By Ben Schreiner | Dissident Voice | March 7th, 2012
While all the incessant warmongering directed toward Iran at the annual AIPAC policy conference in Washington was grabbing the headlines, the momentum for Western intervention into Syria continued to steadily build. All those neo-con “real men,” it appears, just might prefer to go to Tehran via Damascus.
Taking to the Senate floor on Monday, Arizona Senator John McCain, one of the first supporters of arming the Free Syrian Army, upped the ante by calling for a U.S.-led air campaign against Syrian military targets. McCain deemed such an escalation necessary to establish “humanitarian corridors.”
“The United States should lead an international effort to protect key population centers in Syria, especially in the north, through airstrikes on Assad’s forces,” the intervention-hungry McCain declared.
And as the Washington Post reported in late February, Obama administration officials have made it clear that “additional measures” might still be considered in order to oust Assad. That favored refrain of all options being on the table appears to be in effect in regards to Syria.
Indeed, for according to CNN, the Pentagon has already composed “detailed plans” for military action inside Syria. As the network reported, the Pentagon has especially focused on securing Syrian chemical weapons sites, with one scenario in particular calling “for tens of thousands of troops to potentially be used for guarding the installations.”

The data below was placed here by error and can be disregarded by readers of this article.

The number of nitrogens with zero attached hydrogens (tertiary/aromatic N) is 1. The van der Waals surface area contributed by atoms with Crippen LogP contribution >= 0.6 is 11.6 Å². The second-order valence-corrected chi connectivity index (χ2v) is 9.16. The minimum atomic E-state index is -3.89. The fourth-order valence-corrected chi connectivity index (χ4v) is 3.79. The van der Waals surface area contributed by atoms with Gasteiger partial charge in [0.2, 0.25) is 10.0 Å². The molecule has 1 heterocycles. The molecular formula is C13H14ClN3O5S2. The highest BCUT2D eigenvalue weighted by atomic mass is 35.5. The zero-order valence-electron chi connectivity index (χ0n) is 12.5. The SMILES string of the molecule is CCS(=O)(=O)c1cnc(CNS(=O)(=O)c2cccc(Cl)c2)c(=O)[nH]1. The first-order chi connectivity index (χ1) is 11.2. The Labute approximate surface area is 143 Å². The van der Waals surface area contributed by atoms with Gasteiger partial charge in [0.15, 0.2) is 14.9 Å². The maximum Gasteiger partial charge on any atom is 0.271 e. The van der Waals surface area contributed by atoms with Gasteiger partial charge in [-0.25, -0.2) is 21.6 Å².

Although, according to a December email recently published by Wikileaks from the U.S. global intelligence firm Stratfor (known as a private C.I.A.), special operations forces from the U.S., U.K., France, Jordan, and Turkey are already on the ground in Syria. And as the email states, these forces are actively “training the Free Syrian Army.” Additional measures indeed!
Not wanting to be left behind in any march on Syria, the U.S. corporate media has largely begun to join the ranks of the recently ascendant intervention hawks.
In an editorial on Friday, the New York Times, although ruling out military force, called for providing greater tactical assistance to the Free Syrian Army. As the paper wrote: “The United States and its allies should consider providing the rebels with communications equipment, intelligence and nonlethal training.” Of course, a mission providing such tactical support would ultimately transform into more explicit military involvement.
Meanwhile, the Washington Post also editorialized on Friday for a more credible threat of force against Assad. As the paper wrote:
The Obama administration’s public arguments against the use of force in Syria are simply encouraging a rogue regime to believe it can act with impunity. Until he is faced with a credible threat of force, from the opposition or outsider powers, Mr. Assad’s slaughter will go on.
The Christian Science Monitor has likewise called for the U.S. to help “forcefully” end Assad’s rule.